Based on that information, let's create our TCP health check. I will comment on the various pieces to explain where they come from, and each should be easy enough to find in the grab above:

option tcp-check
 # MongoDB Wire Protocol
 tcp-check send-binary 39000000 # Message Length (57)
 tcp-check send-binary EEEEEEEE # Request ID (random value)
 tcp-check send-binary 00000000 # Response To (nothing)
 tcp-check send-binary d4070000 # OpCode (Query)
 tcp-check send-binary 00000000 # Query Flags
 tcp-check send-binary 746573742e # fullCollectionName (test.$cmd)
 tcp-check send-binary 24636d6400 # continued
 tcp-check send-binary 00000000 # NumToSkip
 tcp-check send-binary FFFFFFFF # NumToReturn
 # Start of Document 
 tcp-check send-binary 13000000 # Document Length (19)
 tcp-check send-binary 01 # Type (Double)
 tcp-check send-binary 70696e6700 # Ping:
 tcp-check send-binary 000000000000f03f # Value : 1
 tcp-check send-binary 00 # Term

 tcp-check expect string ok

It would be nice to use a full binary match on the response too, but unfortunately there is no way to predict the request ID generated by the server for each response, hence such a full match will fail (there is no way to selectively ignore pieces of a binary match).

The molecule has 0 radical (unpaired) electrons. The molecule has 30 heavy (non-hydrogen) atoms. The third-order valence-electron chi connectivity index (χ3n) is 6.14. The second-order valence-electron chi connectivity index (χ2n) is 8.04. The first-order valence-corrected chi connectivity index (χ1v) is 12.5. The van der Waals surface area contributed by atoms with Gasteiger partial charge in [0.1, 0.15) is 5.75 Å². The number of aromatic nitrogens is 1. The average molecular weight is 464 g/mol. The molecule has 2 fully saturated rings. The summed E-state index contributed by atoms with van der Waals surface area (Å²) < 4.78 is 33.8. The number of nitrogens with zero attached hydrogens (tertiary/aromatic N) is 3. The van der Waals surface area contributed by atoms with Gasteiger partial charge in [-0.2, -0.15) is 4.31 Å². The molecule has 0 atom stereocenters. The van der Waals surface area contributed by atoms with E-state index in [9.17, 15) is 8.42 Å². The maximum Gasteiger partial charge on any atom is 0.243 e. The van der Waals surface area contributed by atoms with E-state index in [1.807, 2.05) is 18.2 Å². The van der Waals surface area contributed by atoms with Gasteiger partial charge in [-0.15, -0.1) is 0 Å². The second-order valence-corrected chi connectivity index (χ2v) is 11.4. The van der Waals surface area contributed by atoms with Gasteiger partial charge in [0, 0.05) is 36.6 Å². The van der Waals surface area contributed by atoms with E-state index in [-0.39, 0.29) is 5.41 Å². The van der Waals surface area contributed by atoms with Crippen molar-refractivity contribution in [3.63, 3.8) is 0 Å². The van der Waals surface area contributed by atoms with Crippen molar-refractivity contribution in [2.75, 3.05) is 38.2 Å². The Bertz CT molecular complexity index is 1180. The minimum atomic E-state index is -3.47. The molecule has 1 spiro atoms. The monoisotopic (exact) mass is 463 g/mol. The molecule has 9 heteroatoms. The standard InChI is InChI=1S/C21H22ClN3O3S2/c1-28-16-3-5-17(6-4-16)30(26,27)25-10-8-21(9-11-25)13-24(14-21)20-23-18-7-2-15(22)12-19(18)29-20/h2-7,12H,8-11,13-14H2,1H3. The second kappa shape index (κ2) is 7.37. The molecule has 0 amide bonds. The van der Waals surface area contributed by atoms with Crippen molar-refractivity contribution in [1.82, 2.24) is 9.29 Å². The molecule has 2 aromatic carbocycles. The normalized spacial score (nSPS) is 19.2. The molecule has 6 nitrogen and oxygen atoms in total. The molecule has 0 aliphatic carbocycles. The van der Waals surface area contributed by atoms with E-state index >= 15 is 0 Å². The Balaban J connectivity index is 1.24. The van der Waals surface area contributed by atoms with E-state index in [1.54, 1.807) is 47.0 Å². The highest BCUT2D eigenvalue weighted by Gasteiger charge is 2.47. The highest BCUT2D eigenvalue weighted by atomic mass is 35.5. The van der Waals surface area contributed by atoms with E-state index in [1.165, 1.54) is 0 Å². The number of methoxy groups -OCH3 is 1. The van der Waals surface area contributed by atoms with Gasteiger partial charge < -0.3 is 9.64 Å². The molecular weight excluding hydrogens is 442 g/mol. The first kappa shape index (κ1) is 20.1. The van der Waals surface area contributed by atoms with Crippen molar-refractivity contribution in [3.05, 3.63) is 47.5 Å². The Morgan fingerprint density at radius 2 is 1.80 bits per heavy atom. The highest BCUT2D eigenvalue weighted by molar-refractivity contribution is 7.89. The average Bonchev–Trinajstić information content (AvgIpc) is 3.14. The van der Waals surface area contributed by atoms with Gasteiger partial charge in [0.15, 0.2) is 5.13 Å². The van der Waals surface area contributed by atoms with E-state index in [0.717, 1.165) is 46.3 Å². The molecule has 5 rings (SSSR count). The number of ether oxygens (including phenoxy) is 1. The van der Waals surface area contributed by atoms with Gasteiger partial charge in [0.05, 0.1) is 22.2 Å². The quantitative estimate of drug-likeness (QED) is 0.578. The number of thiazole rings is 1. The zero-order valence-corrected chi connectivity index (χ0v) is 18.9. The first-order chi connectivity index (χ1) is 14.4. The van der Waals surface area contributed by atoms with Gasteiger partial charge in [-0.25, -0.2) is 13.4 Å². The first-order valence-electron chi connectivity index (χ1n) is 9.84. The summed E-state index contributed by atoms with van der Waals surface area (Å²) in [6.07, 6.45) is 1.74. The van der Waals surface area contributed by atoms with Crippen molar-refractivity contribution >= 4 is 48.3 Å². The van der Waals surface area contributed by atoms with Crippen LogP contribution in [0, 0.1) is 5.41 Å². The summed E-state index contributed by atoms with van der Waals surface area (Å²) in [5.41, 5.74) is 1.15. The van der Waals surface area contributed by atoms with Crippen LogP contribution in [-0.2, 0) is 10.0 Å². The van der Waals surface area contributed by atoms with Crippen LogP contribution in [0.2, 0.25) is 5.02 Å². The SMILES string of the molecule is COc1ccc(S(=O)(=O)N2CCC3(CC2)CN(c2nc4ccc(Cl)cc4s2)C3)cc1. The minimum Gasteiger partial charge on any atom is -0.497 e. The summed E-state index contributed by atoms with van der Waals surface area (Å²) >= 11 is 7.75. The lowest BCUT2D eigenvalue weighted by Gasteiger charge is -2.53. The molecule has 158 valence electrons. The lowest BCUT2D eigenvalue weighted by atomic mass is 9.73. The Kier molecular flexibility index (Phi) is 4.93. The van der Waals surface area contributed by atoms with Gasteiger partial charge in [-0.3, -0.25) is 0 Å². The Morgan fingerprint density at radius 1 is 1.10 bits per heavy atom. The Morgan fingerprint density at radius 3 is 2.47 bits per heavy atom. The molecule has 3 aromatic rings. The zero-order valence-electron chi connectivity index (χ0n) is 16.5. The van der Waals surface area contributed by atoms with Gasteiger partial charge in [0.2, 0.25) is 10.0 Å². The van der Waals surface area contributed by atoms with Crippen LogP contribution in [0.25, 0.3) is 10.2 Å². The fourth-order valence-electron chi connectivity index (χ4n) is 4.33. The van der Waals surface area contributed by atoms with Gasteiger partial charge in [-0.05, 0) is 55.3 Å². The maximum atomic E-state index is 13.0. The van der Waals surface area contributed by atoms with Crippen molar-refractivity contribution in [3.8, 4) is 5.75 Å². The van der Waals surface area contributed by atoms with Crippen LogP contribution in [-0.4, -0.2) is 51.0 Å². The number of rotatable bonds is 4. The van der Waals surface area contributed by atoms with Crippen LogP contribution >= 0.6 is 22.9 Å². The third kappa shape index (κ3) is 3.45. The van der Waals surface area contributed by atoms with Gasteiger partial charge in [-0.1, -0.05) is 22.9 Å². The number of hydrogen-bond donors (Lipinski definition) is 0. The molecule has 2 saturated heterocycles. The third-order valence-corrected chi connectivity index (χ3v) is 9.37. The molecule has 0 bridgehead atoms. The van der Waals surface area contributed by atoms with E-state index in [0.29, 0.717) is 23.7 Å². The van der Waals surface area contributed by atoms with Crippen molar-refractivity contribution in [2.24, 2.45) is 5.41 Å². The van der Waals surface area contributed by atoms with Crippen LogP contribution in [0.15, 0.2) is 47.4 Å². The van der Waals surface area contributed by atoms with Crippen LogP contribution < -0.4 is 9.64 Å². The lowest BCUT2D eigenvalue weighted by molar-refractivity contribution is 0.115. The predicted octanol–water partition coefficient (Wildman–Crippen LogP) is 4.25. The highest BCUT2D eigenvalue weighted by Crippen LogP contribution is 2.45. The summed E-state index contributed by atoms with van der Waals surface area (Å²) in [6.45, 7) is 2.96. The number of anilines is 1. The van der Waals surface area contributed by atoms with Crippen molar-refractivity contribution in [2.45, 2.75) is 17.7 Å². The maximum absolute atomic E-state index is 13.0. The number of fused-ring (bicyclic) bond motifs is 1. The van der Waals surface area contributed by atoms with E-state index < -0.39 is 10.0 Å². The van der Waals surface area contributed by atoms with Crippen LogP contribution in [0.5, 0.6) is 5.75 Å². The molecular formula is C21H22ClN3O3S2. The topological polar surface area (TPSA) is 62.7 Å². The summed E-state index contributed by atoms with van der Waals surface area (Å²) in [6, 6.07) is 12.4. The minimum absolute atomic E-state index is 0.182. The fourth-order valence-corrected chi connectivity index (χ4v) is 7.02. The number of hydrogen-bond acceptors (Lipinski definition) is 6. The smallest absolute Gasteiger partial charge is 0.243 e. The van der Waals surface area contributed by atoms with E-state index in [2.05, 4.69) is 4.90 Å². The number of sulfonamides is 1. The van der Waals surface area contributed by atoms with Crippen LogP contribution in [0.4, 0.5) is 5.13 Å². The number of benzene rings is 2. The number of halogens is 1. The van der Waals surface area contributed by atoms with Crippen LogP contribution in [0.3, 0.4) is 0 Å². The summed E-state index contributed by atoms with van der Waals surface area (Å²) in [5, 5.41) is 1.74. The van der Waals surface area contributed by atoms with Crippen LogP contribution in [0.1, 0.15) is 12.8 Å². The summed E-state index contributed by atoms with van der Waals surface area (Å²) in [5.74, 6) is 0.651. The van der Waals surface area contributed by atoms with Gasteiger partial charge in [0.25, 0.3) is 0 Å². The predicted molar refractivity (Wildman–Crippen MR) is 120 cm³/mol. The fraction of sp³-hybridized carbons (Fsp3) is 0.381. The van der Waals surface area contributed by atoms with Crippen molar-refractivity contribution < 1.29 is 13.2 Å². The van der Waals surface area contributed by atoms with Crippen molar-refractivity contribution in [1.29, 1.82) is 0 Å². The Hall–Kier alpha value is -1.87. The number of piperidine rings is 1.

EDIT: Sep 8th 2014 Thanks to comments from this Q&A from Baptiste and Felix I went back to re-test the partial binary match which seemed to fail initially - looks like that was just a case of me transcribing the binary incorrectly for the response, so I have amended the answer to reflect that.

The "ok" string is just an OK check - any such response will mean that the server in question is still responding, but the limited check is somewhat unsatisfying. While a full response check is not possible, everything after the request ID is usable.

Hence, here is the working binary check for the usable part of the response broken down, again using Wireshark to tease out the pieces as above:

# Check for response (starting after request ID)
tcp-check expect binary EEEEEEEE # Response To (from the check above)
tcp-check expect binary 01000000 # OpCode (Reply)
tcp-check expect binary 00000000 # Reply Flags (none)
tcp-check expect binary 0000000000000000# Cursor ID (0)